Although I love directing, I’ve found cinematography to be the thing that keeps pulling me back in. I love the job because it is multifaceted; technical, artistic, political, exhausting, and endlessly rewarding. The feeling it evokes when I capture a unique performance or emotion allows me to understand the human experience in a profound and personal way.
I moved to the West Coast a bit over a year ago to dive deeper into the field. Although my relationship with LA is fraught, and I miss Chicago like mad, I’ve found LA full of brilliantly talented artists and technicians. Anything you can dream up is possible here because the people are driven and down to take risks. I fell into a full-time job shooting and operating for BRAT, a Gen-Z focused youtube startup. Outside of that work, I am writing a couple of projects and shooting music videos and shorts.
We’re always bombarded by how great it is to pursue your passion, etc – but we’ve spoken with enough people to know that it’s not always easy. Overall, would you say things have been easy for you?
I have also learned the sobering reality of the professional makeup in my field…Of the top 100 grossing films of 2018, women only represented 3% of all cinematographers. It makes me angry when I look around me and I see so many talented women working towards shooting bigger projects. It’s not that the talent isn’t here, it’s that there is an old, outdated system that makes it 97% harder for women, queer folks or POC to break in. There have been a times where physical shooting spaces have been blocked to a production because of the queer content of our scripts. That didn’t feel particularly good.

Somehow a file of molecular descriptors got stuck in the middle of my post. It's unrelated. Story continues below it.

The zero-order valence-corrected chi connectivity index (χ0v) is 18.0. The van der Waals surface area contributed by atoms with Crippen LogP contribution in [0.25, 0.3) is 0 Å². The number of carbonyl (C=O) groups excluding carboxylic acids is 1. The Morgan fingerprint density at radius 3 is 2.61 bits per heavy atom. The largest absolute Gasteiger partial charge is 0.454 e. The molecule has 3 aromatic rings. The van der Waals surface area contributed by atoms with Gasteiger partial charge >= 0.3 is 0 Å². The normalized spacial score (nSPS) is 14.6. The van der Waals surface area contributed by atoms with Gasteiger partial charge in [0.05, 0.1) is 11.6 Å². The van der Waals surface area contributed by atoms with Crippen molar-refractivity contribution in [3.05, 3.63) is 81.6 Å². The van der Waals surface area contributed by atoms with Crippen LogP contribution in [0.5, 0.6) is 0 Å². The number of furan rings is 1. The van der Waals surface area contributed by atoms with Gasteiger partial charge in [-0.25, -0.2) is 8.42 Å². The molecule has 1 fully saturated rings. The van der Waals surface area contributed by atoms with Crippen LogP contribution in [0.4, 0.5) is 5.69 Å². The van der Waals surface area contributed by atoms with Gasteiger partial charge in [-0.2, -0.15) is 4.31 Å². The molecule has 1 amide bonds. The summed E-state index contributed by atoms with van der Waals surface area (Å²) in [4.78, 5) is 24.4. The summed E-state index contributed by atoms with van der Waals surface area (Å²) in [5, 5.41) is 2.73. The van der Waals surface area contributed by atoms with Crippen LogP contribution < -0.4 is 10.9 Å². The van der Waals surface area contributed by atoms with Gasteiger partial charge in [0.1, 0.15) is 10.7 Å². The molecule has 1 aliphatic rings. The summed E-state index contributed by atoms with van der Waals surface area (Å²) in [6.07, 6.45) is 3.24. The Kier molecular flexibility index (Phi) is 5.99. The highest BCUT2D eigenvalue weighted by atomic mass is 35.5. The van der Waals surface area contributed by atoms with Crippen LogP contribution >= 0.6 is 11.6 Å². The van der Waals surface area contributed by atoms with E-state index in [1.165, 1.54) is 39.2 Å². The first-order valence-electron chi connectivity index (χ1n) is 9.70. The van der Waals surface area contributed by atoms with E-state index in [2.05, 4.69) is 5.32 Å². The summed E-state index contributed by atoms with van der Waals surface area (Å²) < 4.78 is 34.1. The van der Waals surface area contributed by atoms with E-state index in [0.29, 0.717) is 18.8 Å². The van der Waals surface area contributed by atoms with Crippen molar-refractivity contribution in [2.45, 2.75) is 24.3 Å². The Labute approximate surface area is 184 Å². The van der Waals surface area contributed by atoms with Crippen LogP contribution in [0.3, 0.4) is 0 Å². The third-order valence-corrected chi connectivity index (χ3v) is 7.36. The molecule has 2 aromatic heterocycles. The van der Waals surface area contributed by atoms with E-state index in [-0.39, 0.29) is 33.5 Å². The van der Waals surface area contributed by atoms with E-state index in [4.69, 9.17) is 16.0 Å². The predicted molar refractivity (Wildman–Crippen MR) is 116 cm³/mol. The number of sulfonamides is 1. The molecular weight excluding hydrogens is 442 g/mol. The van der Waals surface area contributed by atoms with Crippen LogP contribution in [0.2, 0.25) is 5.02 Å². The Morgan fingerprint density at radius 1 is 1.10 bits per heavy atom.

I think the struggle is to maintain the excitement I felt in the beginning of my career. I try to use the reality of the industry as fuel to my fire. It’s easy to let it get you down, but we can’t let that happen. We have to keep showing up and trusting in ourselves. I think in a technical field it is so easy to get hung up on not knowing enough, and not feeling qualified enough. But I’ve found that showing up anyway and asking questions is the best way to learn. And it shows people that vulnerability is not a weakness, which, in my experience, isn’t exactly the status-quo of the industry.